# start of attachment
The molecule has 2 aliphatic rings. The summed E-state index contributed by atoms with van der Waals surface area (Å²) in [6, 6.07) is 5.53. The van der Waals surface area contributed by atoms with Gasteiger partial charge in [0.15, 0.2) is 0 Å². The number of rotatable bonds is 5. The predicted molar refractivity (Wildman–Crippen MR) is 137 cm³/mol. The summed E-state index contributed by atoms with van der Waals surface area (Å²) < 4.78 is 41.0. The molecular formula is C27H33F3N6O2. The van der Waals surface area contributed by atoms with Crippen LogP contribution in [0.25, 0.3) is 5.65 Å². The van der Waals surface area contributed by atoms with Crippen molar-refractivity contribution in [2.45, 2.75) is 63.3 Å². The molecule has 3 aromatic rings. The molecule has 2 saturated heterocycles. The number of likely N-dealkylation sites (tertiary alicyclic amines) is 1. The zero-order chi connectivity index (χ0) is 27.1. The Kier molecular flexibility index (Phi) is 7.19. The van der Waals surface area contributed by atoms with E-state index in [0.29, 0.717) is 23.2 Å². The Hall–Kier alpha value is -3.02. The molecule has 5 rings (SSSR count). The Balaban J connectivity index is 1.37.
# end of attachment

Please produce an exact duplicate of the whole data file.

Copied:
The molecule has 2 aliphatic rings. The summed E-state index contributed by atoms with van der Waals surface area (Å²) in [6, 6.07) is 5.53. The van der Waals surface area contributed by atoms with Gasteiger partial charge in [0.15, 0.2) is 0 Å². The number of rotatable bonds is 5. The predicted molar refractivity (Wildman–Crippen MR) is 137 cm³/mol. The summed E-state index contributed by atoms with van der Waals surface area (Å²) < 4.78 is 41.0. The molecular formula is C27H33F3N6O2. The van der Waals surface area contributed by atoms with Crippen LogP contribution in [0.25, 0.3) is 5.65 Å². The van der Waals surface area contributed by atoms with Crippen molar-refractivity contribution in [2.45, 2.75) is 63.3 Å². The molecule has 3 aromatic rings. The molecule has 2 saturated heterocycles. The number of likely N-dealkylation sites (tertiary alicyclic amines) is 1. The zero-order chi connectivity index (χ0) is 27.1. The Kier molecular flexibility index (Phi) is 7.19. The van der Waals surface area contributed by atoms with E-state index in [0.29, 0.717) is 23.2 Å². The Hall–Kier alpha value is -3.02. The molecule has 5 rings (SSSR count). The Balaban J connectivity index is 1.37.